A Spring In My Step

Snowdrops!

The sun is shining, the birds are singing and signs of spring are popping up all over. The crocuses are out and I’ve even seen a dandelion flowering already! In the garden my garlic is up and the rhubarb is showing its red covers over baby leaves. We ate the first snipping of chives on our baked potato. Admittedly I felt as if it was cheating since they were only about 2” tall. Yummy though! And we have lots in several patches. There’s work to be done out there but every time the sun comes out, it’s so precious that we end up going for a walk instead. Also it’s still very soggy ground from all the monsoon rains we’ve had so it can wait and dry out a bit first. At least that’s my excuse and I’m sticking to it!

No sewing and not much knitting has been getting done. I’m struggling with the next phase of the Make Space Project, namely my upstairs work and storage spaces, actually the entire top floor of our small house. It’s a ridiculous amount of work! Although I’m actually a pretty organised person, the multiple stashes have gotten completely out of hand. A year ago I went through and downsized some of the stuff that I absolutely knew I wasn’t going to be using. But I wore out and never continued throughout the whole space. There’s more. Oh yes, is there EVER more!! It’s amazing what one can accumulate over 40 or 50 years of mad making!

And it’s not as if I actually bought all of it myself either. I’ve been the (mostly) happy recipient of other people’s stashes! Or perhaps a convenient dumping spot? At any rate, over the years I’ve been given yarn, fabric, tools and equipment from other crafters or their families. Some of it found other homes or got used up but some of it is still lurking about. Unfortunately I have quite extensive storage areas! For example, this is just one of my four attic spaces.

The North-East Attic, before…

They are all only a sloped space under the eaves with the highest side about bust height down to the (rather questionable) patchwork flooring and with a lovely little dwarf-sized door in to each. But they hold a remarkable amount of stuff! Pictured is the first one I started on, aka the Fabric Stash, with a side order of Paper Bins. This isn’t even all the fabric since about 9 more boxes were out in the main studio space. It took me more than a week of schlepping, sorting, chucking, inventorying and putting everything back in some sort of functional order.

After. Better?

That’s all that’s left including all but 4 of the 9 extra boxes. Whoo-hoo! The flat Paper Bins aren’t back in there though. I haven’t sorted through those yet and I’m hoping to find another place to put them. I kind of like having more clear space to actually get in there and grab the box I want. Every piece of fabric that’s in each box is in my inventory with the box name attached. I use an app that I’ve had for years called Sortly which works great and could even produce QR coded labels if I wanted but I move everything around too much to make that practical. (I’m sure there are other apps out there that would do the job too.) Now I know exactly what I have and it’s already inspired some ideas for new makes. Like I needed more ideas, right? Sure I do.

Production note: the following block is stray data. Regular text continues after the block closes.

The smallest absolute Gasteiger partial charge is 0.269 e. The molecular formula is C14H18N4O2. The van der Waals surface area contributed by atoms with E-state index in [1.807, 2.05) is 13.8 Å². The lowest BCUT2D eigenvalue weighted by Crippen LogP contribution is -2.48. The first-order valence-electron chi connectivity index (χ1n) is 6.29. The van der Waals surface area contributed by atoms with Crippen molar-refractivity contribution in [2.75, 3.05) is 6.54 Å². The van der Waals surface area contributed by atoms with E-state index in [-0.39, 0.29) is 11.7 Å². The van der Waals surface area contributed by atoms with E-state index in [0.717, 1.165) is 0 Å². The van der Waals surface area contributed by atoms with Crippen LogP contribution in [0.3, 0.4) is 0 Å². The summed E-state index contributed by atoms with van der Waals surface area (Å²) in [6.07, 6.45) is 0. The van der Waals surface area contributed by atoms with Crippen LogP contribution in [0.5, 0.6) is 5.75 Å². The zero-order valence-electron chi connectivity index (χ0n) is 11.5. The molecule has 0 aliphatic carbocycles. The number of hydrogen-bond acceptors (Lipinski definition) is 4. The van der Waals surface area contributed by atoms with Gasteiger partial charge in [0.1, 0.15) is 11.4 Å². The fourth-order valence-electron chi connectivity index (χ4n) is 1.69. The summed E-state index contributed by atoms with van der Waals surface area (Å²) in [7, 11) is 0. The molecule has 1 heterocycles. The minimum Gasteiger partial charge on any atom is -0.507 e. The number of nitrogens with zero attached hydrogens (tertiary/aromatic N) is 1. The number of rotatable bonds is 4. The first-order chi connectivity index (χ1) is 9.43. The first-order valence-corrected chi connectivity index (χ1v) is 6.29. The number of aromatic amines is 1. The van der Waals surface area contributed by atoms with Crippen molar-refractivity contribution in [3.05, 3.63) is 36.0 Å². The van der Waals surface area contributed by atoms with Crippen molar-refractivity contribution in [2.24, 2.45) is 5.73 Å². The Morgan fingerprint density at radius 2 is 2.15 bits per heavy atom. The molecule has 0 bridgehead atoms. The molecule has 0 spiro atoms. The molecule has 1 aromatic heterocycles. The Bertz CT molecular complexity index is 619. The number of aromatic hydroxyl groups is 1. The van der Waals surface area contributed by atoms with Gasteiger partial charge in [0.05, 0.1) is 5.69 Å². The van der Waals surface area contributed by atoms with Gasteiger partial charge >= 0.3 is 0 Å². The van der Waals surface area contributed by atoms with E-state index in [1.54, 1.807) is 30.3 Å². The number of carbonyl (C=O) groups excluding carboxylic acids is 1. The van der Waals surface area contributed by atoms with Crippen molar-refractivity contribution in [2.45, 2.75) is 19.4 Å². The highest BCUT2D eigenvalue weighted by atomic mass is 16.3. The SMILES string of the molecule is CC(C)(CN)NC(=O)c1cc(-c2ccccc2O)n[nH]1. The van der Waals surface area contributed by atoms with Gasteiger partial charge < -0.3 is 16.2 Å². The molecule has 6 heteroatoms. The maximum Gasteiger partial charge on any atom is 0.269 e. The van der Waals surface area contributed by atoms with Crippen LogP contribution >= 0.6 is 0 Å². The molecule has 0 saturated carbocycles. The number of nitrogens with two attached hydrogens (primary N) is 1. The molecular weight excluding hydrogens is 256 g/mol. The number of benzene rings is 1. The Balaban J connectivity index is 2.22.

True confessions: I chucked a whole lotta scraps in the garbage. Yes, I know I could have made one of those ubiquitous poofs. Or 6 of them! But I don’t need one and neither does anyone else I know. Some of those scraps have been in there for-absolute-evah! I even found some from the 1970’s and nothing actually big enough to make anything much out of unless it’s patchwork. And I don’t quilt. I saved 2 big boxes of the best bits just because you never know. And the rest…out. I’m generally one of the most environmentally friendly folk you could imagine but sometimes you just have to get rid of it in the most expedient manner. I’m trying not to feel guilty.

However, I didn’t chuck anything at least a yard or more. That pile along with any other sewing/knitting supplies that I decide to part with (including 4 bags of old/vintage patterns!) is all going to Our Social Fabric, a local non-profit textile recycling initiative. At least then it will have a chance to be used instead of sitting around in my attic for another 40 years! Helps my guilty feelings a little anyhow.

It’s interesting that when you’ve been sewing as long as I have, I can see my own “history” of pattern styles and fabric choices over the decades. My pattern sizes changed! Can you believe I used to fit in an 8? Me neither. And ditsy floral prints? Yuck. No offence to those who love them but they are not me. At least since the ‘70’s anyway. Granny dresses, ruffles, oversized drop shoulders with giant shoulder pads? Nope. Okay, nearly everyone agrees the ‘80’s had a lot to answer for! But some preferences remain constant. My favourite colours of rust, green, black, brown, charcoal grey are well represented even in 20-year-old fabrics for example. There’s some polyester as you would expect but there’s also quite a lot of natural fibres. Knits are less common than woven fabrics. They got used up quicker because I definitely wear more knits than wovens. I do plan to use the nicer polyester because it’s already in existence and it would be stupid to get rid of it before it actually gets used first. Just my not-so-humble opinion. I have made better fabric choices more recently so my environmental impact continues to improve going forward.

So all this cleaning, sorting, assessing, etc. stuff is still ongoing. I have 3 more attic spaces! Most of two good-sized rooms. And another closet. This one is finished already.